Posted yesterday! Check it out! And then check out the book itself on Amazon!
I don’t usually write Amazon reviews, but since this book was written by a friend (Matthew Keville), I figured the least I could do was spend a few minutes writing a review of a book that gave me so many hours of enjoyment. It’s a horror novel, not for everyone but I think many of my friends would enjoy it. Those who grew up in the same town that we did will find many references and “easter eggs” that only we will recognize. Here’s the book:
And here’s my review:
Hometown is a great first novel from Matthew Keville that captures the essence of growing up in a small town, particularly the one in upstate NY in which he and I grew up. (Full disclosure, we went to high school together.) The horror genre gives him an opportunity to explore the simmering tensions just beneath the apparently quaint surface: the poverty and loss of industry, the historical vs. the modern, the cool vs. the rejects, the mansions vs. the trailer parks, and the haves vs. the have nots. The novel asks us, what if what if all of the darkness buried beneath the picket fences was let loose? What if some catalyst initiated an unstoppable chain reaction of all that we have collectively repressed and oppressed?
Two main features stood out to me as excellent in this novel. The first is character development. It was occasionally difficult to pick the book up after a long day because I had grown to care about the characters, and the tension of the action was sometimes too much after after a long day! Occasionally, I just couldn’t bear to see my favorites going through so much, which is the mark of a very good developing writer indeed. The characters were nuanced, especially the “good” characters, and I liked them on a personal level. I felt I knew them. The “bad guys” were utterly despicable.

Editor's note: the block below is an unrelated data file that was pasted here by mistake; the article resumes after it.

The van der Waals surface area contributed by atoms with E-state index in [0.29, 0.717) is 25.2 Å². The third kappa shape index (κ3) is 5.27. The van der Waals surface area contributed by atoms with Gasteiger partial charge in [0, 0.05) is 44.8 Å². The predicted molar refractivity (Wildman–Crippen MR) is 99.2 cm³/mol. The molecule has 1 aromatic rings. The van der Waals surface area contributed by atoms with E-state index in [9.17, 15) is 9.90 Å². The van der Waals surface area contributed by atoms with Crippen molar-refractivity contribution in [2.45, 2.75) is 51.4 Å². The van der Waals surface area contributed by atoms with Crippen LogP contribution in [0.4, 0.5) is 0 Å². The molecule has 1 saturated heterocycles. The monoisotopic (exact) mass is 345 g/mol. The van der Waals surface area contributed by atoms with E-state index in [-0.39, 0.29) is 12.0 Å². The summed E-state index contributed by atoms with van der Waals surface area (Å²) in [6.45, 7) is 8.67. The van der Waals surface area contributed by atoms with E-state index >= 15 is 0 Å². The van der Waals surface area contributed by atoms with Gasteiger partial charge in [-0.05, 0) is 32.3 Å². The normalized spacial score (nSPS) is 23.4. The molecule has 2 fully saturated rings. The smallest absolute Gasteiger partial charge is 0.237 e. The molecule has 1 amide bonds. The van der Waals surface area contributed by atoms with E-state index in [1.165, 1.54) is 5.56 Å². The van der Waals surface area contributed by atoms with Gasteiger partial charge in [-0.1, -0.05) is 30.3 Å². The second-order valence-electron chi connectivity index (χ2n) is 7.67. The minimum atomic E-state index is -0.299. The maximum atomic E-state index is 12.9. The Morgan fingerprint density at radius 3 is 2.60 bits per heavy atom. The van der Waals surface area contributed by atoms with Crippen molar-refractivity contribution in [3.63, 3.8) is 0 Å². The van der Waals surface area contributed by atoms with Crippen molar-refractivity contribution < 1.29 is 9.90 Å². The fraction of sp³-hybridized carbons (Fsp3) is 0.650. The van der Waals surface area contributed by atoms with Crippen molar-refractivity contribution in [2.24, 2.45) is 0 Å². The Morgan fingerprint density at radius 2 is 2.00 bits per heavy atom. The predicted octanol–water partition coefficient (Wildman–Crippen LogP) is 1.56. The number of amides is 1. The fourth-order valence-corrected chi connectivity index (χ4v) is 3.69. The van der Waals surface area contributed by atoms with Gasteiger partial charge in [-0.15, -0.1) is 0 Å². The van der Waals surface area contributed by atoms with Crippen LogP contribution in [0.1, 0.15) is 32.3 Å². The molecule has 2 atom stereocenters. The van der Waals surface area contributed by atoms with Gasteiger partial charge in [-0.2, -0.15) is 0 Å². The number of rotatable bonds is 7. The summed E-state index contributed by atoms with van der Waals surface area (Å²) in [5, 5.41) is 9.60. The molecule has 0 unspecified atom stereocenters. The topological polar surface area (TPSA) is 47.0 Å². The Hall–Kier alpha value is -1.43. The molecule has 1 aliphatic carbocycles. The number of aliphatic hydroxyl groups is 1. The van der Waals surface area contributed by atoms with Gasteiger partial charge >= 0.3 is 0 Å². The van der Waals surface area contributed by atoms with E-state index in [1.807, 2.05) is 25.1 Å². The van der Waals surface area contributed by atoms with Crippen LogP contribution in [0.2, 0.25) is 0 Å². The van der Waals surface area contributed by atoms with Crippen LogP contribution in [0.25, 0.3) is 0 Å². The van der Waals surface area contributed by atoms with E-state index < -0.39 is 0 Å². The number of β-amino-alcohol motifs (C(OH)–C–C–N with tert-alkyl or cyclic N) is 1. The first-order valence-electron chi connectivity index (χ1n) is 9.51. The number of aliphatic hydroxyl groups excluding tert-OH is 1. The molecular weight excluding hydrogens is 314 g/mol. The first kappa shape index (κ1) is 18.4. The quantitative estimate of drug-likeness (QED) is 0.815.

The other excellent feature — for me — is the landscape of the town itself. It isn’t going too far to call the town a character in this book, and it has that feel of something alive. I was vividly taken back to the place where I grew up, as though the town reached out and pulled me back. In that sense, this book exactly expresses the idea of Freud’s uncanny or unheimlich: the familiar that turns to terror as it mixes with the unfamiliar. “The call is coming from inside the house,” as it were. That is this book to a “t.” We have met the enemy, and he is us.
This is the most fun I’ve had reading in a while. I will very much look forward to watching Keville hone his craft in further novels, and will be on the lookout for his next book.